Siemens is investing significantly in technology that allows us to enable Digitization projects for our customers and ourselves. Some of the key solutions in that portfolio tackle the challenges in the production environment in manufacturing, like Digital Twins or Simulation and Automation SW, others focus on Industrial IoT (Siemens MindSphere) and low-code App Development environments (Mendix). Blockchain is one promising solution for digitalization of our products, but so far public blockchains do not scale nor do they satisfy our high-performance requirements (~1-2s confirmation) required for real-world applications. This project is a case study that focuses on emerging new blockchains like Avalanche or ThunderCore.

Multi-Fork Selfish Mining in Ethereum

Team Leader: Ari Juels

In current analyses of selfish mining in Bitcoin, it is assumed that honest miners only extend the longest/heaviest chain they have fully validated, and thus mine on a single branch. In practice, however, non-adversarial miners don't necessarily all mine on a single branch. This is because, in addition to honest miners, there is another class of miners that we call rational miners. Rational miners benefit from assuming that blocks they receive are valid, thus avoiding the time and expense of validating transactions. Rational mining happens in practice, as shown by empty blocks in both the Bitcoin and Ethereum networks---even consecutive empty ones. In this project, we will explore different multi-fork strategies against Ethereum. The strategy space for such attacks is a rich one, and needs exploration. Project participants will write their own multi-fork algorithms and compete with each other using a multi-fork simulator I've created. We will examine winning strategies in depth and brainstorm potential mitigations of multi-fork selfish mining.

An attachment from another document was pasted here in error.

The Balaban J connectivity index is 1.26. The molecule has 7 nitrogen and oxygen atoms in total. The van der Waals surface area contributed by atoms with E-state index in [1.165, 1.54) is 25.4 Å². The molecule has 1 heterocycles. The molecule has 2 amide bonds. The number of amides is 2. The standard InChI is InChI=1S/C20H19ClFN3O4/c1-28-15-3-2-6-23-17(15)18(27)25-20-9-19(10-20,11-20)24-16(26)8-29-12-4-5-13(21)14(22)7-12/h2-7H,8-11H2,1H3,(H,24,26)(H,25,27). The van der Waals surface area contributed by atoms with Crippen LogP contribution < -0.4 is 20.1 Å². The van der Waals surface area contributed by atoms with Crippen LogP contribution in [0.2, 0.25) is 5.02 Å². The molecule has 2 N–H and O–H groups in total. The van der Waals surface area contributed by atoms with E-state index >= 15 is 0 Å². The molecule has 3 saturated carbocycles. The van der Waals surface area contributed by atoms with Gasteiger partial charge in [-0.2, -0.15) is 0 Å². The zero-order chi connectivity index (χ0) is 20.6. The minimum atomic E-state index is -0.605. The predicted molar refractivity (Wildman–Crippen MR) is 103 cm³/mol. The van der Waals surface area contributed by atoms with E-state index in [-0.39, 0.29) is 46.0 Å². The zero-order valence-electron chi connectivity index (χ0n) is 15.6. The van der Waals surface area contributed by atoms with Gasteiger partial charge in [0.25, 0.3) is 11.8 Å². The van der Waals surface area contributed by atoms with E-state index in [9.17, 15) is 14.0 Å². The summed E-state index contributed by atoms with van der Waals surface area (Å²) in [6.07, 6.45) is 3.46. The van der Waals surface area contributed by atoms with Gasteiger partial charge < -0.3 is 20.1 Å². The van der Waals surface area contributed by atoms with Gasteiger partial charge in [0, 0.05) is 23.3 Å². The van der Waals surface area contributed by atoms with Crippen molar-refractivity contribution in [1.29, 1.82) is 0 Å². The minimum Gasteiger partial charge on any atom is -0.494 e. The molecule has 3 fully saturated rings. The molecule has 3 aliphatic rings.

Bringing Rollup to Production

Team Leader: Barry Whitehat

The idea behind rollup is to use snarks to periodically batch off-chain transactions and checkpoint them on the blockchain. By using snarks, we can prove the checkpoint is well-formed and the validation is succinct. The implementation for rollup is becoming more mature, but there are still some missing components that we wish to build during the workshop. While building these components, the students will learn how rollup works and get their hands dirty with writing snarks.

Code: https://github.com/barryWhiteHat/rollupNC

Evaluating DAML as an Embedded Workflow Runtime on the Ethereum Network

Team Leader: Viv Diwakar

The purpose of the project is to build a hybrid DAML <> Ethereum stack, wherein a DAML ledger is running embedded within an Ethereum private network. DAML applications connect into and transact directly with the DAML ledger, which uses Ethereum for ordering of transactions, coming to consensus and data persistence.

DAML transactions are submitted via a write adapter to a Solidity "queue" contract - effectively the DAML ledger's source of truth, which is then consumed by a DAML ledger node, and executed on a native DAML interpreter running on that node. Any change of state is persisted locally, transmitted to the DAML users' UIs, and persisted to the Ethereum ledger; any settlement is done within the embedded DAML ledger, and movement of value is done in Ether.

The sample use-case for the project was tokenization of a high-value building, with the apportionment tracked in an ERC20 token implemented in DAML.